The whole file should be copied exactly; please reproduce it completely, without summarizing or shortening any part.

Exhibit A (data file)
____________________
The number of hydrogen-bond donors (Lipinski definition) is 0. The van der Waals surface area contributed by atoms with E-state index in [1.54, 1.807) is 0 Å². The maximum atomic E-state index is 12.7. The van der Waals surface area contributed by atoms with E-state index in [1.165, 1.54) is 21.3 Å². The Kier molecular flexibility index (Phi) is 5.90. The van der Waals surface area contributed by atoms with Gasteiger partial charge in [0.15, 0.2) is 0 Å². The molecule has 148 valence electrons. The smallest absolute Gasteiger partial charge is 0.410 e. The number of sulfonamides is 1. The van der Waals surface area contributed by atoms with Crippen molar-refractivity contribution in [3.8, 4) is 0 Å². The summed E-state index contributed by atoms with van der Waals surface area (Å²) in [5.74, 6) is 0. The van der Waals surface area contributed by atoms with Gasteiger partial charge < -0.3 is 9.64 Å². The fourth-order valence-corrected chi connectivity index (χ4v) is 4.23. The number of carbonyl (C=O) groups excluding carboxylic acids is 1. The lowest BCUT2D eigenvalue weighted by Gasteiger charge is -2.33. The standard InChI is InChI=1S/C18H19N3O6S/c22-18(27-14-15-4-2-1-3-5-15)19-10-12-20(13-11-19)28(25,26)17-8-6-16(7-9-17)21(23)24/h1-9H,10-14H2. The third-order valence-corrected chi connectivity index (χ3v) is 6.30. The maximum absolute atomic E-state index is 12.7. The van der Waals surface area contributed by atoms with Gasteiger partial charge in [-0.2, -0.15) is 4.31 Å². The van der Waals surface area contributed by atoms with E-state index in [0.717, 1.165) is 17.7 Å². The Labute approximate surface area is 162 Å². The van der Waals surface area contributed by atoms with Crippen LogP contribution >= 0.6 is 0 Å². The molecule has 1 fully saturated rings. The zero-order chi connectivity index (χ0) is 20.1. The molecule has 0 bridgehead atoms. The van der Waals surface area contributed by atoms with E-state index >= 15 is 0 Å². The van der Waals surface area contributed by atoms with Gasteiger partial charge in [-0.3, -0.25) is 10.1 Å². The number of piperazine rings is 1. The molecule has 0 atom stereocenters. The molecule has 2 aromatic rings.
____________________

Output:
The number of hydrogen-bond donors (Lipinski definition) is 0. The van der Waals surface area contributed by atoms with E-state index in [1.54, 1.807) is 0 Å². The maximum atomic E-state index is 12.7. The van der Waals surface area contributed by atoms with E-state index in [1.165, 1.54) is 21.3 Å². The Kier molecular flexibility index (Phi) is 5.90. The van der Waals surface area contributed by atoms with Gasteiger partial charge in [0.15, 0.2) is 0 Å². The molecule has 148 valence electrons. The smallest absolute Gasteiger partial charge is 0.410 e. The number of sulfonamides is 1. The van der Waals surface area contributed by atoms with Crippen molar-refractivity contribution in [3.8, 4) is 0 Å². The summed E-state index contributed by atoms with van der Waals surface area (Å²) in [5.74, 6) is 0. The van der Waals surface area contributed by atoms with Gasteiger partial charge < -0.3 is 9.64 Å². The fourth-order valence-corrected chi connectivity index (χ4v) is 4.23. The number of carbonyl (C=O) groups excluding carboxylic acids is 1. The lowest BCUT2D eigenvalue weighted by Gasteiger charge is -2.33. The standard InChI is InChI=1S/C18H19N3O6S/c22-18(27-14-15-4-2-1-3-5-15)19-10-12-20(13-11-19)28(25,26)17-8-6-16(7-9-17)21(23)24/h1-9H,10-14H2. The third-order valence-corrected chi connectivity index (χ3v) is 6.30. The maximum absolute atomic E-state index is 12.7. The van der Waals surface area contributed by atoms with Gasteiger partial charge in [-0.2, -0.15) is 4.31 Å². The van der Waals surface area contributed by atoms with E-state index in [0.717, 1.165) is 17.7 Å². The Labute approximate surface area is 162 Å². The van der Waals surface area contributed by atoms with Crippen LogP contribution >= 0.6 is 0 Å². The molecule has 1 fully saturated rings. The zero-order chi connectivity index (χ0) is 20.1. The molecule has 0 bridgehead atoms. The van der Waals surface area contributed by atoms with E-state index >= 15 is 0 Å². The van der Waals surface area contributed by atoms with Gasteiger partial charge in [-0.3, -0.25) is 10.1 Å². The number of piperazine rings is 1. The molecule has 0 atom stereocenters. The molecule has 2 aromatic rings.